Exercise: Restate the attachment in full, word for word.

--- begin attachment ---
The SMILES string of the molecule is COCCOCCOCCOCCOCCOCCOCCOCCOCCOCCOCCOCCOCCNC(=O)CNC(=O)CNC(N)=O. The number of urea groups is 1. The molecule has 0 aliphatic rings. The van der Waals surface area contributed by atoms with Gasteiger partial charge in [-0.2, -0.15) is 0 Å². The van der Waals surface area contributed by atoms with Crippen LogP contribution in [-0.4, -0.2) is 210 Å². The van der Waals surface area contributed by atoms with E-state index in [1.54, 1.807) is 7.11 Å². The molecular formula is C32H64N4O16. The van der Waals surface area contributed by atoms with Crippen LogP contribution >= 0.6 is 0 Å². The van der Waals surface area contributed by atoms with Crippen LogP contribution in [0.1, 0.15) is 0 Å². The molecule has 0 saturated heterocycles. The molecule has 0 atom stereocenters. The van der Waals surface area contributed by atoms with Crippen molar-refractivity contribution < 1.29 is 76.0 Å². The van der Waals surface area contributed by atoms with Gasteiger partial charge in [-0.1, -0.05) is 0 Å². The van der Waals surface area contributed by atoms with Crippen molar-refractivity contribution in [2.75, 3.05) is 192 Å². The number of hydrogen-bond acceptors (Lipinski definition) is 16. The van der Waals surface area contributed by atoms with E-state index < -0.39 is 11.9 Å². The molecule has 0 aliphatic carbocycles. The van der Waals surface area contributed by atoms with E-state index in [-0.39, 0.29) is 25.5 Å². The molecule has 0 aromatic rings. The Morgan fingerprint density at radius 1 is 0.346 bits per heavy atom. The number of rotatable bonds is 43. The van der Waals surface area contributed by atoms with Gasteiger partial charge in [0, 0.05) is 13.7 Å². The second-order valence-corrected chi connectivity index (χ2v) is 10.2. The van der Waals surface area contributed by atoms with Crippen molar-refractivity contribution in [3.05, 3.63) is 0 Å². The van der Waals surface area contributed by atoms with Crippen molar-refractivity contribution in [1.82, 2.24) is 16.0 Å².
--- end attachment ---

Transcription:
The SMILES string of the molecule is COCCOCCOCCOCCOCCOCCOCCOCCOCCOCCOCCOCCOCCNC(=O)CNC(=O)CNC(N)=O. The number of urea groups is 1. The molecule has 0 aliphatic rings. The van der Waals surface area contributed by atoms with Gasteiger partial charge in [-0.2, -0.15) is 0 Å². The van der Waals surface area contributed by atoms with Crippen LogP contribution in [-0.4, -0.2) is 210 Å². The van der Waals surface area contributed by atoms with E-state index in [1.54, 1.807) is 7.11 Å². The molecular formula is C32H64N4O16. The van der Waals surface area contributed by atoms with Crippen LogP contribution >= 0.6 is 0 Å². The van der Waals surface area contributed by atoms with Crippen LogP contribution in [0.1, 0.15) is 0 Å². The molecule has 0 saturated heterocycles. The molecule has 0 atom stereocenters. The van der Waals surface area contributed by atoms with Crippen molar-refractivity contribution < 1.29 is 76.0 Å². The van der Waals surface area contributed by atoms with Gasteiger partial charge in [-0.1, -0.05) is 0 Å². The van der Waals surface area contributed by atoms with Crippen molar-refractivity contribution in [2.75, 3.05) is 192 Å². The number of hydrogen-bond acceptors (Lipinski definition) is 16. The van der Waals surface area contributed by atoms with E-state index < -0.39 is 11.9 Å². The molecule has 0 aliphatic carbocycles. The van der Waals surface area contributed by atoms with E-state index in [-0.39, 0.29) is 25.5 Å². The molecule has 0 aromatic rings. The Morgan fingerprint density at radius 1 is 0.346 bits per heavy atom. The number of rotatable bonds is 43. The van der Waals surface area contributed by atoms with Gasteiger partial charge in [0, 0.05) is 13.7 Å². The second-order valence-corrected chi connectivity index (χ2v) is 10.2. The van der Waals surface area contributed by atoms with Crippen molar-refractivity contribution in [3.05, 3.63) is 0 Å². The van der Waals surface area contributed by atoms with Crippen molar-refractivity contribution in [1.82, 2.24) is 16.0 Å².